SAN FRANCISCO — The UC Board of Regents approved a 3 percent salary increase for top employees in the UC system at its meeting Thursday.
The salary increases target 21 senior management members without union representation who have not received a pay increase since 2007. These employees, which include chancellors and chief executive officers, will receive higher salaries to align UC compensation closer with market value.
Chancellor Nicholas Dirks, one of the employees, will see his annual base salary increase from $486,800 to $501,404.
At the meeting, Regent George Kieffer voiced his concern that the pay increase was not substantial enough. He said while the equivalent position in the marketplace grew an average of 18.7 percent in the last seven years, the 21 employees received no pay increases. According to Peter King, public affairs executive director for the university, they originally opted out of a potential pay increase because student tuition was rising.
“We saw our chancellors’ pay drop to the bottom third relative to our competitor institutions in the Association for American Universities over this time, so it’s high time we made some minimal effort in this area,” Kieffer said at the meeting. “My own view is that this is certainly not enough, but it is an appropriate adjustment for the circumstances.”
According to the action item presented during the meeting, the university’s reputation has been marred by inconsistencies in its salary packages. As a result, it has been challenging to recruit and retain individuals to fill senior leadership positions.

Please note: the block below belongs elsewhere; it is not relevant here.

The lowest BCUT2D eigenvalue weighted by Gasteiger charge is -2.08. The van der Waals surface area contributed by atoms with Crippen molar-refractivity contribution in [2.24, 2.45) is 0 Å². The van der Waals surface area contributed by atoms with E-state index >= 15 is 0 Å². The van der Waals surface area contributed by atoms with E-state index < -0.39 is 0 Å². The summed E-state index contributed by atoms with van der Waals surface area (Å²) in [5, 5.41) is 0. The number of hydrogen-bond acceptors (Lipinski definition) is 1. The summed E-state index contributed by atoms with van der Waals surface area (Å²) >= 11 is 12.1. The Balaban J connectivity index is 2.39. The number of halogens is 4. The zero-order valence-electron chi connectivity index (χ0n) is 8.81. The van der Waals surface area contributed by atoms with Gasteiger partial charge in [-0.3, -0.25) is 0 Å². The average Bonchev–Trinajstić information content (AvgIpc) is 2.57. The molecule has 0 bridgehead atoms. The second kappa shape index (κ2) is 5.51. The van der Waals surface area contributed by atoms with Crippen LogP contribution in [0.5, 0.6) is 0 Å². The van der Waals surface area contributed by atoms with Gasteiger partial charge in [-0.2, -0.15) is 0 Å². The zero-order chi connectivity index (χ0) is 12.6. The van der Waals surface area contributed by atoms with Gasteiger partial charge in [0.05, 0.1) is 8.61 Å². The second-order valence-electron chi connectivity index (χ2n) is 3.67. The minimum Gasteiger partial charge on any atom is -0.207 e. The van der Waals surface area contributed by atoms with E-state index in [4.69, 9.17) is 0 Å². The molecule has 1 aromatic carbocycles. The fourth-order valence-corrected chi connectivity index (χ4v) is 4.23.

The item also outlined how the university’s relatively low compensation for chancellors has impacted turnover. According to the item, three chancellors have left the university in the last 18 months to accept positions offering higher salaries.
Regent Bonnie Reiss said there was unanimous consensus among regents to bring chancellors’ compensation closer to market value. Doing so, she said, would create equity among chancellors within and outside the UC system and would attract talented individuals to chancellor positions at the university.
Kieffer said the total expenditure resulting from these pay increases would be slightly under $312,000.
Caitlin Quinn, ASUC external affairs vice president, said while she understands the necessity of raising compensation with inflation, she wishes that employees with lower salaries would also receive increased pay.
“We interface the most with staff members, such as dining hall workers and GSIs, so if any employees were getting a raise, I wish it were the people that students directly benefit from,” Quinn said.
UC spokesperson Dianne Klein said nonrepresented employees across the UC system are receiving a 3 percent increase in wages but that this year, senior management has been included in the pay increase.